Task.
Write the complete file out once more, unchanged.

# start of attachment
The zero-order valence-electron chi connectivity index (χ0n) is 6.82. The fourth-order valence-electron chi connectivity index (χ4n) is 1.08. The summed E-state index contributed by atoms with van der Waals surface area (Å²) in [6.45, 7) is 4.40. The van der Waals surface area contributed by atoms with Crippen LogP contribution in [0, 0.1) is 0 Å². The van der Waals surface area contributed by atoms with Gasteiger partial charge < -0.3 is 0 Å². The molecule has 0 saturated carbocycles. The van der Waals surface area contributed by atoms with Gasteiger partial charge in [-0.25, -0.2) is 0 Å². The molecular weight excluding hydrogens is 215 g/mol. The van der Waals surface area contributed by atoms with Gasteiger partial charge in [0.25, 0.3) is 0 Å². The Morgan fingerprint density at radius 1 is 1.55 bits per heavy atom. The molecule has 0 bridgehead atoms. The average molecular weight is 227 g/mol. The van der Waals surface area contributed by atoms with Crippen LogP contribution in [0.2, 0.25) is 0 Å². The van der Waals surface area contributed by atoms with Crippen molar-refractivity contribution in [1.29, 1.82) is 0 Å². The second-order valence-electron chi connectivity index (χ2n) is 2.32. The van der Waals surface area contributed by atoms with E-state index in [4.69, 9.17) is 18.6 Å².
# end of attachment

The zero-order valence-electron chi connectivity index (χ0n) is 6.82. The fourth-order valence-electron chi connectivity index (χ4n) is 1.08. The summed E-state index contributed by atoms with van der Waals surface area (Å²) in [6.45, 7) is 4.40. The van der Waals surface area contributed by atoms with Crippen LogP contribution in [0, 0.1) is 0 Å². The van der Waals surface area contributed by atoms with Gasteiger partial charge < -0.3 is 0 Å². The molecule has 0 saturated carbocycles. The van der Waals surface area contributed by atoms with Gasteiger partial charge in [-0.25, -0.2) is 0 Å². The molecular weight excluding hydrogens is 215 g/mol. The van der Waals surface area contributed by atoms with Gasteiger partial charge in [0.25, 0.3) is 0 Å². The Morgan fingerprint density at radius 1 is 1.55 bits per heavy atom. The molecule has 0 bridgehead atoms. The average molecular weight is 227 g/mol. The van der Waals surface area contributed by atoms with Crippen LogP contribution in [0.2, 0.25) is 0 Å². The van der Waals surface area contributed by atoms with Crippen molar-refractivity contribution in [1.29, 1.82) is 0 Å². The second-order valence-electron chi connectivity index (χ2n) is 2.32. The van der Waals surface area contributed by atoms with E-state index in [4.69, 9.17) is 18.6 Å².